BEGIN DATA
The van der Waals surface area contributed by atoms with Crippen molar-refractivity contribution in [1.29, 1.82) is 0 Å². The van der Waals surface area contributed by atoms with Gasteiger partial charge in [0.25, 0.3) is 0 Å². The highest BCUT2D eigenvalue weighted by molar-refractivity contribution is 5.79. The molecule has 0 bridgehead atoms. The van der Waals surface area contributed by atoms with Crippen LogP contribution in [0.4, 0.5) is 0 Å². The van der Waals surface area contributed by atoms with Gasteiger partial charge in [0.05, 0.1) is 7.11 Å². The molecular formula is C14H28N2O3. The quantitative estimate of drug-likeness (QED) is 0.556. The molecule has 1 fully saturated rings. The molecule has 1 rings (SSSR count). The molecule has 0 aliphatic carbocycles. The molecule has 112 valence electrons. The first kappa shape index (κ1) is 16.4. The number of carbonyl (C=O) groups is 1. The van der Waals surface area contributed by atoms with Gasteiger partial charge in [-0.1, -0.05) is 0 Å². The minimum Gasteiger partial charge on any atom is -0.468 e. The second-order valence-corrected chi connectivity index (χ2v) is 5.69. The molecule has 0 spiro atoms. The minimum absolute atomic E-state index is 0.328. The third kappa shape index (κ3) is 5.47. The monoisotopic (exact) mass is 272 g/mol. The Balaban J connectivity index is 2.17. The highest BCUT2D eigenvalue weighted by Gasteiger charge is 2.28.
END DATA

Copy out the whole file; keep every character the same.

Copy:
The van der Waals surface area contributed by atoms with Crippen molar-refractivity contribution in [1.29, 1.82) is 0 Å². The van der Waals surface area contributed by atoms with Gasteiger partial charge in [0.25, 0.3) is 0 Å². The highest BCUT2D eigenvalue weighted by molar-refractivity contribution is 5.79. The molecule has 0 bridgehead atoms. The van der Waals surface area contributed by atoms with Crippen LogP contribution in [0.4, 0.5) is 0 Å². The van der Waals surface area contributed by atoms with Gasteiger partial charge in [0.05, 0.1) is 7.11 Å². The molecular formula is C14H28N2O3. The quantitative estimate of drug-likeness (QED) is 0.556. The molecule has 1 fully saturated rings. The molecule has 1 rings (SSSR count). The molecule has 0 aliphatic carbocycles. The molecule has 112 valence electrons. The first kappa shape index (κ1) is 16.4. The number of carbonyl (C=O) groups is 1. The van der Waals surface area contributed by atoms with Gasteiger partial charge in [-0.1, -0.05) is 0 Å². The minimum Gasteiger partial charge on any atom is -0.468 e. The second-order valence-corrected chi connectivity index (χ2v) is 5.69. The molecule has 0 spiro atoms. The minimum absolute atomic E-state index is 0.328. The third kappa shape index (κ3) is 5.47. The monoisotopic (exact) mass is 272 g/mol. The Balaban J connectivity index is 2.17. The highest BCUT2D eigenvalue weighted by Gasteiger charge is 2.28.